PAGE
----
It is well known in the prior art to collect captured optical, or optical and acoustical, information represented as analog electronic signals from a source such as a charged coupled device (CCD) camera and an included or additional microphone and to forward that information to a remote device for processing and storage. It is also well known in the prior art to process or receive otherwise processed digital information that relates to the optical, or optical and acoustical, information and to correlate the digital information with the optical, or optical and acoustical, information. However, it is not known in the prior art to relate events in the optical, or optical and acoustical, information to the digital information and/or events contained within the digital information and based on these detected events to automatically recognize relationships and then to cause a new electronic event, either local to a digital processor or remote, through connected networks (which may be wireless), to a digital processor.
 According to one aspect, the invention is an apparatus for receiving optical information concerning an optical scene and storing processed digital information related to said optical information. The apparatus includes a camera adapted to receive the optical information concerning the optical scene, an information processor connected to the camera and adapted to process the optical information and produce processed digital information related to said optical information, and a storage device connected to the information processor and adapted to receive and store the processed digital information.
 According to another aspect, the invention is a method for receiving optical information concerning an optical scene and storing processed digital information related to said optical information. The method includes the steps of: a) receiving the optical information concerning the optical scene, b) processing the optical information and producing processed digital information related to said optical information, and c) storing the processed digital information.
 According to yet another aspect, the invention is an apparatus for receiving optical information concerning an optical scene and storing processed digital information related to said optical information. The apparatus includes means for receiving the optical information concerning the optical scene, means for processing the optical information and producing processed digital information related to said optical information, and means for storing the processed digital information.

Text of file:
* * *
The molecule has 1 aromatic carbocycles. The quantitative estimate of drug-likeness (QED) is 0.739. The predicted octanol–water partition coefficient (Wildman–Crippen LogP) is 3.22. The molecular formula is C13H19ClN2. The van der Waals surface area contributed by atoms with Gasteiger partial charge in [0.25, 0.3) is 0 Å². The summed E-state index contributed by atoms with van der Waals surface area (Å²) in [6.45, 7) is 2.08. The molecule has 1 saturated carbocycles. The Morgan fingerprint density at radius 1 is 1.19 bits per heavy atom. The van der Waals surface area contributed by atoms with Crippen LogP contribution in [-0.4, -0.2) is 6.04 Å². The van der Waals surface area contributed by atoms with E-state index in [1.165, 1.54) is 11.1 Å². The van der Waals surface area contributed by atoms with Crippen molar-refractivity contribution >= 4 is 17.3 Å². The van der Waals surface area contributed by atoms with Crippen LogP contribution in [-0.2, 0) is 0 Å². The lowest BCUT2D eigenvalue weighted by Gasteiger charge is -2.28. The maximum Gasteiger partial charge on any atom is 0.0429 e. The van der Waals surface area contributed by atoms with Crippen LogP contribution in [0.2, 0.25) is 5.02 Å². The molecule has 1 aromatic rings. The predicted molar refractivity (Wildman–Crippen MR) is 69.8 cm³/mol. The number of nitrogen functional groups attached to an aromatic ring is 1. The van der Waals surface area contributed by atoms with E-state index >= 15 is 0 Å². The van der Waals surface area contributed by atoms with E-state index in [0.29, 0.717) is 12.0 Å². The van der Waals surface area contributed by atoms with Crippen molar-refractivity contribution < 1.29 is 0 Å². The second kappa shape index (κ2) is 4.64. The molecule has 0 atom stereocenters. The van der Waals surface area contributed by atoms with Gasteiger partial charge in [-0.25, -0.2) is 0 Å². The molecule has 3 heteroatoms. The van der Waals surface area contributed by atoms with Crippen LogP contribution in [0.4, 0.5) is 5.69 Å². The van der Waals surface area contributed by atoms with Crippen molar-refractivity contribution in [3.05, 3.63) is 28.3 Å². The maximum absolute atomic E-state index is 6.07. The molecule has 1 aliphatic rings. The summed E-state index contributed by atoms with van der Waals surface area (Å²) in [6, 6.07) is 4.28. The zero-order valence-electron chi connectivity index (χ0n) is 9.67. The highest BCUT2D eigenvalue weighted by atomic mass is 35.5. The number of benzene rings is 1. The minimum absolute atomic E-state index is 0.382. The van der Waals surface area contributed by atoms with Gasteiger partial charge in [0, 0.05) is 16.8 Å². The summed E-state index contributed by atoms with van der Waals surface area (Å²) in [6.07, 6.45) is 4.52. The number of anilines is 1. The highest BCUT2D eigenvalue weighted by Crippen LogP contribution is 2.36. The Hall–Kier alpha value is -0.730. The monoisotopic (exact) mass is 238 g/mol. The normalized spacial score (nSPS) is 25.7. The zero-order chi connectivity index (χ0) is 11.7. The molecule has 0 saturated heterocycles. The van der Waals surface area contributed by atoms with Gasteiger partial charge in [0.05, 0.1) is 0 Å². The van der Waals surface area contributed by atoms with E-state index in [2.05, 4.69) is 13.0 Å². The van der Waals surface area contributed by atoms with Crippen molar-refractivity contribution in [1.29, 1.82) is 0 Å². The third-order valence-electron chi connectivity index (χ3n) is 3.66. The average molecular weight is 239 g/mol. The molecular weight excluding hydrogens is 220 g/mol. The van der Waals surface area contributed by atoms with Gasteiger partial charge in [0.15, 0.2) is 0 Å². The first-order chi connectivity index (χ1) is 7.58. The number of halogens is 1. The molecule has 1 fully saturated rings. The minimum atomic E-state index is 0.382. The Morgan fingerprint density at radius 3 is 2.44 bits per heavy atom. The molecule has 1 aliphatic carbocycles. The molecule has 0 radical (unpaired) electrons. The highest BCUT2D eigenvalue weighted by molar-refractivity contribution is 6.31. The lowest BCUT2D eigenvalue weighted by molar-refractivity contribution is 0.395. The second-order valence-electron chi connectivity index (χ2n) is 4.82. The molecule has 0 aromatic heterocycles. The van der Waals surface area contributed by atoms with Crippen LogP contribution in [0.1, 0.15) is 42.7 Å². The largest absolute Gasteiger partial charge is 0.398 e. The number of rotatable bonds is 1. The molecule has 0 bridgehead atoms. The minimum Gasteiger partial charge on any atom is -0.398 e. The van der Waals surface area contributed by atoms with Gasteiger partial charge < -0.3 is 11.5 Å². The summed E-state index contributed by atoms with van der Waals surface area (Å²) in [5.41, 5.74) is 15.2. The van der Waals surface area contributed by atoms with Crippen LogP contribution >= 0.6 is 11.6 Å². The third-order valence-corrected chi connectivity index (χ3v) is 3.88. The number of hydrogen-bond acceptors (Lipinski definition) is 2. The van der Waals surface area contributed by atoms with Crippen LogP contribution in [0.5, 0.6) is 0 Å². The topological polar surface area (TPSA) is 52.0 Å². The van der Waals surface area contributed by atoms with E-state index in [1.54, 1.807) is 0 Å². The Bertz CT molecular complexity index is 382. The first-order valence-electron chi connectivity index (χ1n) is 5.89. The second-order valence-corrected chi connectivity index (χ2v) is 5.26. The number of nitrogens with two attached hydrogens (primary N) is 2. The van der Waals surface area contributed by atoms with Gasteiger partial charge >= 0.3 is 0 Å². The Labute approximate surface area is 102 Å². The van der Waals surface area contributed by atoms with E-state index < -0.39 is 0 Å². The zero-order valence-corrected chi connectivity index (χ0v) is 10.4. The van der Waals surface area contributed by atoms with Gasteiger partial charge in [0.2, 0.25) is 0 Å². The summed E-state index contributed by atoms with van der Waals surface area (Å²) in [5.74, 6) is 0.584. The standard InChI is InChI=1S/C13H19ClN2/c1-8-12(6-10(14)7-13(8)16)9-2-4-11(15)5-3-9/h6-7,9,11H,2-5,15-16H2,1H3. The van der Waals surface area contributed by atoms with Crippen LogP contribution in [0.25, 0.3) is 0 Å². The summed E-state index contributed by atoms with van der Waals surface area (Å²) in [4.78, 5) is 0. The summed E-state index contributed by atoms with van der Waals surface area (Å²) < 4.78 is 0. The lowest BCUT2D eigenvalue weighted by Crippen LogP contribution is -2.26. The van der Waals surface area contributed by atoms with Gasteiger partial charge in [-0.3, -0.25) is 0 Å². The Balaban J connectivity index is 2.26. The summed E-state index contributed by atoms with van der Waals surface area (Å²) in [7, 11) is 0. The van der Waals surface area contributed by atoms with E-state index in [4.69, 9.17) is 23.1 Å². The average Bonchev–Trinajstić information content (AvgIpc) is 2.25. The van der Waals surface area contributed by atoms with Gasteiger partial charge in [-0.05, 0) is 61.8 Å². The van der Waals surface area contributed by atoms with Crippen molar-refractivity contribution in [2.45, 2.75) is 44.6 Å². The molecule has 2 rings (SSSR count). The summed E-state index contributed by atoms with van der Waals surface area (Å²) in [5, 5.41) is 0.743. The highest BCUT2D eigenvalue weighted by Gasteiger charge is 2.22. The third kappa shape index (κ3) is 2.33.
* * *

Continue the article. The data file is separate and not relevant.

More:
FIG. 1 is a schematic diagram of a first embodiment of the present invention.
FIG. 2 is a schematic diagram of a software functionality of the present invention.
 At present the preferred embodiment of the invention uses a CCD camera and/or separately acoustic microphones. The camera typically outputs a standard NTSC, 1-volt peak-to-peak analog signal or a YUV digital representation of the optical image. This output optical image representation is collected by an inline frame grabber. This frame grabber is effectively under software control as to the collected frame rate. The digital representation of frames is output to a remote computer, which is typically located very close to the camera.
 The microphone is either attached to a wireless transmitter worn by the safety officer such that the analog signal representing the monitored sound is transmitted to a receiver whose output is connected directly to an in-line-digitizing device. The output of the digitizing device is connected to the remote computer. Or the microphone is connected directly to a portable digitizing processor worn by the safety officer with enough local memory to store the digitized sound for an extended period. At the end of the collection period the digitizing device is connected to the remote computer and the digital representations of the monitored sound are output to the remote computer. In the remote computer the digitized representations of the sound are compressed and packaged into a data structure such that they are suitable to be directly incorporated into the archive.